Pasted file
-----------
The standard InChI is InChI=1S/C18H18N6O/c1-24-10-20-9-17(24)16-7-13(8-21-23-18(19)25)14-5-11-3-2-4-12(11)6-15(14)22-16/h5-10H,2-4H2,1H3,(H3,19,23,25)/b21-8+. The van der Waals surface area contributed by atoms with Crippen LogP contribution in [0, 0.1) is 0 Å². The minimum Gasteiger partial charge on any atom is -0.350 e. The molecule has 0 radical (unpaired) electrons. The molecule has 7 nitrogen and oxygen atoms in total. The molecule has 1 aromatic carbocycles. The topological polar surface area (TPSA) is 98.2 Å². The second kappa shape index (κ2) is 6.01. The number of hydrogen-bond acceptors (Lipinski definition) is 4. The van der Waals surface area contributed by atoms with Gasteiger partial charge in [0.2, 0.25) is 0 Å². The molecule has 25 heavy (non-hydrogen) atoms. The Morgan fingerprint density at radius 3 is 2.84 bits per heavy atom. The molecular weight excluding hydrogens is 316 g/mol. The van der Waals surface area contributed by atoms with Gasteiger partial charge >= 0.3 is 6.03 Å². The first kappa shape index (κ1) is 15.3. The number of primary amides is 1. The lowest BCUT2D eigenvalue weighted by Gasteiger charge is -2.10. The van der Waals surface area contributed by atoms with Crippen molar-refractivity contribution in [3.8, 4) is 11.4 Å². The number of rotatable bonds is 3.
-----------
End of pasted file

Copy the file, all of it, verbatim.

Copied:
The standard InChI is InChI=1S/C18H18N6O/c1-24-10-20-9-17(24)16-7-13(8-21-23-18(19)25)14-5-11-3-2-4-12(11)6-15(14)22-16/h5-10H,2-4H2,1H3,(H3,19,23,25)/b21-8+. The van der Waals surface area contributed by atoms with Crippen LogP contribution in [0, 0.1) is 0 Å². The minimum Gasteiger partial charge on any atom is -0.350 e. The molecule has 0 radical (unpaired) electrons. The molecule has 7 nitrogen and oxygen atoms in total. The molecule has 1 aromatic carbocycles. The topological polar surface area (TPSA) is 98.2 Å². The second kappa shape index (κ2) is 6.01. The number of hydrogen-bond acceptors (Lipinski definition) is 4. The van der Waals surface area contributed by atoms with Gasteiger partial charge in [0.2, 0.25) is 0 Å². The molecule has 25 heavy (non-hydrogen) atoms. The Morgan fingerprint density at radius 3 is 2.84 bits per heavy atom. The molecular weight excluding hydrogens is 316 g/mol. The van der Waals surface area contributed by atoms with Gasteiger partial charge >= 0.3 is 6.03 Å². The first kappa shape index (κ1) is 15.3. The number of primary amides is 1. The lowest BCUT2D eigenvalue weighted by Gasteiger charge is -2.10. The van der Waals surface area contributed by atoms with Crippen molar-refractivity contribution in [3.8, 4) is 11.4 Å². The number of rotatable bonds is 3.